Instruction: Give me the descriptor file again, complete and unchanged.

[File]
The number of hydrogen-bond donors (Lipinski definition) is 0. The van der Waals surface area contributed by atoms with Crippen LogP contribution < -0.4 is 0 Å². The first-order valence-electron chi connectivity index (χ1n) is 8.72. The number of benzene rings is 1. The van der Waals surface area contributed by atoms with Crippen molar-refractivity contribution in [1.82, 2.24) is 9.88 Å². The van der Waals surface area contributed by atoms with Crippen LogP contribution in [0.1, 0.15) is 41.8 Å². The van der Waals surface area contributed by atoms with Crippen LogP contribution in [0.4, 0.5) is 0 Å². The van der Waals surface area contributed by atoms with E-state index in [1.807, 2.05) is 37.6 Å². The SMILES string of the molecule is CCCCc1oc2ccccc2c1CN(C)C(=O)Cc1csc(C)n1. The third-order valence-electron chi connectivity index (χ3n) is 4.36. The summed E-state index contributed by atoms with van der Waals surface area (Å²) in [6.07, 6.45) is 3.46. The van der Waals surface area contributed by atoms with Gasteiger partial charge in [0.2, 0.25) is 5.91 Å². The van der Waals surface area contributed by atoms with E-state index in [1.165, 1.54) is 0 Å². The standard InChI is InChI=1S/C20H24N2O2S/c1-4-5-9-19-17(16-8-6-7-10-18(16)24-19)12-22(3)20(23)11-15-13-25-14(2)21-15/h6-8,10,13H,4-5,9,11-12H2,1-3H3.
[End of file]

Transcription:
The number of hydrogen-bond donors (Lipinski definition) is 0. The van der Waals surface area contributed by atoms with Crippen LogP contribution < -0.4 is 0 Å². The first-order valence-electron chi connectivity index (χ1n) is 8.72. The number of benzene rings is 1. The van der Waals surface area contributed by atoms with Crippen molar-refractivity contribution in [1.82, 2.24) is 9.88 Å². The van der Waals surface area contributed by atoms with Crippen LogP contribution in [0.1, 0.15) is 41.8 Å². The van der Waals surface area contributed by atoms with Crippen LogP contribution in [0.4, 0.5) is 0 Å². The van der Waals surface area contributed by atoms with E-state index in [1.807, 2.05) is 37.6 Å². The SMILES string of the molecule is CCCCc1oc2ccccc2c1CN(C)C(=O)Cc1csc(C)n1. The third-order valence-electron chi connectivity index (χ3n) is 4.36. The summed E-state index contributed by atoms with van der Waals surface area (Å²) in [6.07, 6.45) is 3.46. The van der Waals surface area contributed by atoms with Gasteiger partial charge in [0.2, 0.25) is 5.91 Å². The van der Waals surface area contributed by atoms with E-state index in [1.165, 1.54) is 0 Å². The standard InChI is InChI=1S/C20H24N2O2S/c1-4-5-9-19-17(16-8-6-7-10-18(16)24-19)12-22(3)20(23)11-15-13-25-14(2)21-15/h6-8,10,13H,4-5,9,11-12H2,1-3H3.